Websites should be designed, developed and maintainted in a way that allows all users equal access to information and functionality. Having an accessible site is not just a nice to have anymore, it's becoming the law. By conforming to accessibility guidelines, not only will your site be available to those with accessibility needs but also improves SEO and user experience for all.
In this week's tech update, Helen Grimbly, Support Lead at Sitemorse, is looking at the accessibility scoring within Sitemorse.
If accessibility single A score has a low score, such as 0% or 1% as in the following screenshot from the accessibility summary page of a report, it means many of the pages have an accessibility single A issue.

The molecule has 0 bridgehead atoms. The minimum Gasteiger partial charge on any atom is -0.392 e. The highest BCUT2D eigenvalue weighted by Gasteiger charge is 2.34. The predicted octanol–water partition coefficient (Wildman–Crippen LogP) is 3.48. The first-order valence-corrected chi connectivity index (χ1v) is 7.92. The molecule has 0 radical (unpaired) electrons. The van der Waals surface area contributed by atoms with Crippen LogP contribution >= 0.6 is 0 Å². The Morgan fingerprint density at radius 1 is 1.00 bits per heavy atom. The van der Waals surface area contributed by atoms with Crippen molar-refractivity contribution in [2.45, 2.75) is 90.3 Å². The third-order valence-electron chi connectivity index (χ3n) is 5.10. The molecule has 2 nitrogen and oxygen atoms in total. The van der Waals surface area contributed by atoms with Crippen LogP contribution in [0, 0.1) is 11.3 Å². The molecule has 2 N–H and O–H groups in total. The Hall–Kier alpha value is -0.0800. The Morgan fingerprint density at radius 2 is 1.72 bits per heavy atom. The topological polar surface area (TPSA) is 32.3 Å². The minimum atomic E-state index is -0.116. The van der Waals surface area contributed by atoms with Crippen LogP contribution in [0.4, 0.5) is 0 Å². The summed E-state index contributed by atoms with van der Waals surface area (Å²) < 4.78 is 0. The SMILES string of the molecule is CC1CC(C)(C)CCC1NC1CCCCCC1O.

If a site has 10 pages, one of which has 10 problems, this will have less effect on the score than if each of those 10 pages had 1 problem each. This is because the score is affected by the number of pages with accessibility issues, rather than just the number of accessibility issues.
If accessibility A is 0%, it means every page had an accessibility A issue.
If accessibility A is 15% it means some pages do not have any accessibility A issues.
Note also that for a page to be fully accessible, the code quality also has to validate. So for a page to pass accessibility in Sitemorse, it must also pass Code Quality for that page. If all pages have a code quality issue, then all pages will have an accessibility issue as well.